The Tor project provides public git records in their repository. So people can pull up who/when the code is written with a few commands. There's also the mailing list that you can read to learn more about why some feature is added. It's also where code review is happening.
To check if they really use the source code to build Tor. Tor supports deterministic builds. Anyone can build Tor with the same compiler as Tor uses and compare the hash of the output. If the build process is configured correctly yet the generated hash is different from the one Tor publishes. Then it indicated the published Tor binary is not built with the same source code. Which may mean the code have been tempered. Security researchers and Linux distributions routinely check for this. Any tiny differ will trigger alarms everywhere. In fact Tor does more than just hashes. All official Tor releases have a signature signed with a GPG key. Only the Tor project have the ability to make the signature (thanks to cryptography). Anyone else can't make a valid one and any modification to the file will cause the verification process to fail.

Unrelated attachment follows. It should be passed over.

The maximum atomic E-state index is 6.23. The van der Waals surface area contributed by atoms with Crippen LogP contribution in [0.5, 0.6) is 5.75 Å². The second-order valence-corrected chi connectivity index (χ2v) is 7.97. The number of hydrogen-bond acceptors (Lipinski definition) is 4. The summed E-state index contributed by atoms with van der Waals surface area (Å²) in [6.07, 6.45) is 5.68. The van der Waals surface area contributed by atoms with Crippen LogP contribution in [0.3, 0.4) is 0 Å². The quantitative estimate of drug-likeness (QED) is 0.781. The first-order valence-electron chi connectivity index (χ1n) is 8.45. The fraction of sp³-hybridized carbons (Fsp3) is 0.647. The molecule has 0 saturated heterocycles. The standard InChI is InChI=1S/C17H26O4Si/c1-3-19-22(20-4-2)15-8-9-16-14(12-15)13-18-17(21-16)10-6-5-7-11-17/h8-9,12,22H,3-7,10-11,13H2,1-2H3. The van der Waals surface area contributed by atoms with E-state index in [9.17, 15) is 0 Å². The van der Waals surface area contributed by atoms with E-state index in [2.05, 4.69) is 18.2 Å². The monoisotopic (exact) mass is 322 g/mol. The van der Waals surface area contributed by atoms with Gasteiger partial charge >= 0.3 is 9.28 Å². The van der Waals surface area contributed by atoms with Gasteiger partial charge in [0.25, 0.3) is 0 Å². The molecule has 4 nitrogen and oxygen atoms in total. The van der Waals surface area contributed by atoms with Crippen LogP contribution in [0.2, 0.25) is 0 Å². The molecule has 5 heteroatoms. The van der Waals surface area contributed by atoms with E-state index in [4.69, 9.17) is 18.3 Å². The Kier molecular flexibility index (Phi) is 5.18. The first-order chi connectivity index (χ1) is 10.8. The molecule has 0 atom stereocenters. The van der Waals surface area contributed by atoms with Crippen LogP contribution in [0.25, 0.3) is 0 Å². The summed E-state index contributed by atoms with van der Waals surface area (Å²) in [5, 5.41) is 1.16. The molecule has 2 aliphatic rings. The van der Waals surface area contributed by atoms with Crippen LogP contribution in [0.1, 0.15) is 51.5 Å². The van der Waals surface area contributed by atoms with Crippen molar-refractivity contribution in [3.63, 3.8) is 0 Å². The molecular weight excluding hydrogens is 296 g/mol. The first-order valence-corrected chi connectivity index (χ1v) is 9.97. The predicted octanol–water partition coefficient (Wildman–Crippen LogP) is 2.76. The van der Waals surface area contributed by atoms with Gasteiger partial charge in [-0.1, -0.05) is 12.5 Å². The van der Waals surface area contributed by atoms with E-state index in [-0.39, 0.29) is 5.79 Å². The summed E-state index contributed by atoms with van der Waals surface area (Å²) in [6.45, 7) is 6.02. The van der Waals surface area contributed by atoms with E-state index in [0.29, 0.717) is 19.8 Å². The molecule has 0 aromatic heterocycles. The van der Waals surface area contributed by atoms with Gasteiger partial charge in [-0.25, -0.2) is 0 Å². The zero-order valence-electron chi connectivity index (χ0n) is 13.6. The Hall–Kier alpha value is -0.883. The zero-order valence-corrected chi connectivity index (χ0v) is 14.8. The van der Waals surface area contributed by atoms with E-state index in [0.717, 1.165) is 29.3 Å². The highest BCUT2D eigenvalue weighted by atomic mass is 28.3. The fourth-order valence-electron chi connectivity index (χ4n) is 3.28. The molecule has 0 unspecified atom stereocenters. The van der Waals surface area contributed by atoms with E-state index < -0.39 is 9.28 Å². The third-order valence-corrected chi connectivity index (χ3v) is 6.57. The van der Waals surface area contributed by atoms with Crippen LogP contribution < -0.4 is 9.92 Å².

Also, security researchers all over the world are trying their best to hack Tor. - This is how security research works. If they found any vulnerability in Tor (including vulnerabilities put into Tor by let's say, governments). They notify the Tor project immediately then they publish their finding after (let's say) a year regardless Tor fixes the vulnerability or not. Tor is responsible to patch the issue or else they'll get hit by the vulnerability.
In conclusion. There's a lot of way to check if Tor is valid. From having no backdoors to making sure their binaries are actually built with the source code to confirming your download is not tempted with. And any security researcher will be the first one to scream when something starts to smell fishy.